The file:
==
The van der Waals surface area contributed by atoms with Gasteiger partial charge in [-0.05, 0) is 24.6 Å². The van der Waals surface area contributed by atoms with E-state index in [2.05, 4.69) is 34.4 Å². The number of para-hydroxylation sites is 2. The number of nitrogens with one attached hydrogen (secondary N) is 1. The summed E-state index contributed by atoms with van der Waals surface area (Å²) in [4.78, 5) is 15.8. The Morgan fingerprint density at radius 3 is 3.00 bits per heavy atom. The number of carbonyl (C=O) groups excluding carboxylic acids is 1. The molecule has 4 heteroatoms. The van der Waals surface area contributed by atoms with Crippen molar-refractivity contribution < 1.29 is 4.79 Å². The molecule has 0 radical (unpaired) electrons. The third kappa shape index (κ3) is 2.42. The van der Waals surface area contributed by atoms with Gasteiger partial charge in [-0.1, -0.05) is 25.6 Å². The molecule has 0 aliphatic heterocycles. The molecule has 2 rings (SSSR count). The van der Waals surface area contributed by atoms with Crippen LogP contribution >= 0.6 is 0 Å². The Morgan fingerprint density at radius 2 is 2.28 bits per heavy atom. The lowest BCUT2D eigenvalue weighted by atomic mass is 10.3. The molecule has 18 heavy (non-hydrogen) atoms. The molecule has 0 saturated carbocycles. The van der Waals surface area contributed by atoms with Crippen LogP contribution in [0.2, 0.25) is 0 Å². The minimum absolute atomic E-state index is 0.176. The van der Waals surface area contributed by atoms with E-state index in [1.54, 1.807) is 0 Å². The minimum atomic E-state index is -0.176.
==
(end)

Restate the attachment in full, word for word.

The van der Waals surface area contributed by atoms with Gasteiger partial charge in [-0.05, 0) is 24.6 Å². The van der Waals surface area contributed by atoms with E-state index in [2.05, 4.69) is 34.4 Å². The number of para-hydroxylation sites is 2. The number of nitrogens with one attached hydrogen (secondary N) is 1. The summed E-state index contributed by atoms with van der Waals surface area (Å²) in [4.78, 5) is 15.8. The Morgan fingerprint density at radius 3 is 3.00 bits per heavy atom. The number of carbonyl (C=O) groups excluding carboxylic acids is 1. The molecule has 4 heteroatoms. The van der Waals surface area contributed by atoms with Crippen molar-refractivity contribution < 1.29 is 4.79 Å². The molecule has 0 radical (unpaired) electrons. The third kappa shape index (κ3) is 2.42. The van der Waals surface area contributed by atoms with Gasteiger partial charge in [-0.1, -0.05) is 25.6 Å². The molecule has 0 aliphatic heterocycles. The molecule has 2 rings (SSSR count). The van der Waals surface area contributed by atoms with Crippen LogP contribution >= 0.6 is 0 Å². The Morgan fingerprint density at radius 2 is 2.28 bits per heavy atom. The lowest BCUT2D eigenvalue weighted by atomic mass is 10.3. The molecule has 18 heavy (non-hydrogen) atoms. The molecule has 0 saturated carbocycles. The van der Waals surface area contributed by atoms with Crippen LogP contribution in [0.2, 0.25) is 0 Å². The minimum absolute atomic E-state index is 0.176. The van der Waals surface area contributed by atoms with E-state index in [1.54, 1.807) is 0 Å². The minimum atomic E-state index is -0.176.